That same pilot taught BBM and his first wife to scuba dive.  He made them snorkel for the first two years.  Nowadays people would not train under someone who took that long to teach diving, but he was a careful instructor who wanted them to understand the nature of the sea, and be entirely comfortable in it.  So, BBM has know the top and the bottom of the coastal waters for many years.

Waikanae is the next town to the north.  It is known as a bedroom community.  A bedroom community where there are retirees and families, and very little in the way of shops.  The fairly recent extension of the train line out of Wellington has meant growth for the community, but this appears to have impacted mostly on the local schools.  Just this past month a new section of expressway has opened up.  This means that for some people in Waikanae it is faster to get on the expressway to shop in Paraparaumu instead of going up the main road to the village shops.  We are a bit concerned because Waikanae has the closest old style butcher for us now.  If their trade decreases we could lose our last local specialist butcher.

Next come Peka Peka, Te Horo and Otaki.  BBM has many memories from these areas.  He learned to swim in the local Te Horo school pool. He stayed overnight with cousins in that house not far from the beach.  He used to dynamite the stumps out of that field.  He helped at his father’s veggie stand on this road.  He has memories of living in this house.  He made the tremendous decision to puncture a bloated cow on that farm. He found a cow somehow on top of that wall – still mystified about that.  He and his friend got caught putting farm fuel in his friend’s car – supposedly just enough to get back home for him. That excuse worked with his father until the fuel started pouring all over the ground as the tank overflowed during the explanation.  They must have had a love-hate thing going for his father who also happened to be NZ’s top amateur golfer.  He bought a new car which he was very proud of.  It had 12 cylinders and was from overseas.  He was so proud that he only would allow a specialist mechanic in a far town even touch his car.  BBM and his friend swapped the plugs around so that the engine no longer purred – it pranged at a weird rhythm.  They never did admit what they did since his father took the car all the way to the specialist mechanic and they didn’t want to cop the bill for the prank.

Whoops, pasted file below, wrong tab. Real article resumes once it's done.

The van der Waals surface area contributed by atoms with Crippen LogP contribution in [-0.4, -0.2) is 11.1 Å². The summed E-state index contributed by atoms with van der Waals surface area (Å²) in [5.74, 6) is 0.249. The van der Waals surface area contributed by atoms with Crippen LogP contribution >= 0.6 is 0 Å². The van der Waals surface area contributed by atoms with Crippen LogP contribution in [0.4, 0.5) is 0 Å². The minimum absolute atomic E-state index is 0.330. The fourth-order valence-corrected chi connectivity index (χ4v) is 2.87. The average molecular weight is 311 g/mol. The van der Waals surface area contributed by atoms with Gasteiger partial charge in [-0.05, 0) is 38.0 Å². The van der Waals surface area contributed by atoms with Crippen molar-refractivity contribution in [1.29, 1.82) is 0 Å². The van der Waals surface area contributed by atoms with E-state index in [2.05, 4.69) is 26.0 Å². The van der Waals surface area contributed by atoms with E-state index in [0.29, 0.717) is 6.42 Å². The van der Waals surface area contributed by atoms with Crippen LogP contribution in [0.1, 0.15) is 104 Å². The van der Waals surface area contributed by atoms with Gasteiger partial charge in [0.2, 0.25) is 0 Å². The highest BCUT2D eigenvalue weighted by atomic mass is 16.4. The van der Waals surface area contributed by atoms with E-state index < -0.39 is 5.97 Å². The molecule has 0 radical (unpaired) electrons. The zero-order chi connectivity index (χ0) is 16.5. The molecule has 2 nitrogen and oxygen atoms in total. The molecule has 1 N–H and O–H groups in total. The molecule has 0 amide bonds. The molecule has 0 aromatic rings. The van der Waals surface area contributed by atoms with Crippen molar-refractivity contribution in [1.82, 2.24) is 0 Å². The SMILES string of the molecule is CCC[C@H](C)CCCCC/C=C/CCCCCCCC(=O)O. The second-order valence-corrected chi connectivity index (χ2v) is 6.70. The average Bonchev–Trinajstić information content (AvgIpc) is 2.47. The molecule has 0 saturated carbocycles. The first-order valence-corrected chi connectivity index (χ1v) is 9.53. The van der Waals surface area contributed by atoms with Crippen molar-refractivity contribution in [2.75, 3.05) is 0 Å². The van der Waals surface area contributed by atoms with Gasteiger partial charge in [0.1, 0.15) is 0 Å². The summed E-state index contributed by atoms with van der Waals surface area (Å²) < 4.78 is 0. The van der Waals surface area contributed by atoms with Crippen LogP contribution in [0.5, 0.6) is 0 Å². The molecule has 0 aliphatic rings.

So, this is the environment.  One in which we live currently and in the past simultaneously.  As BBM’s wife, I love the stability his local knowledge and history brings to our daily lives.  And, I believe his local roots allow him the stability from which to launch his explorations to the other places we visit.  We both entirely enjoy coming home to our own little place when we have been away.  The house, the sea, the community. This is home.  This is our environment.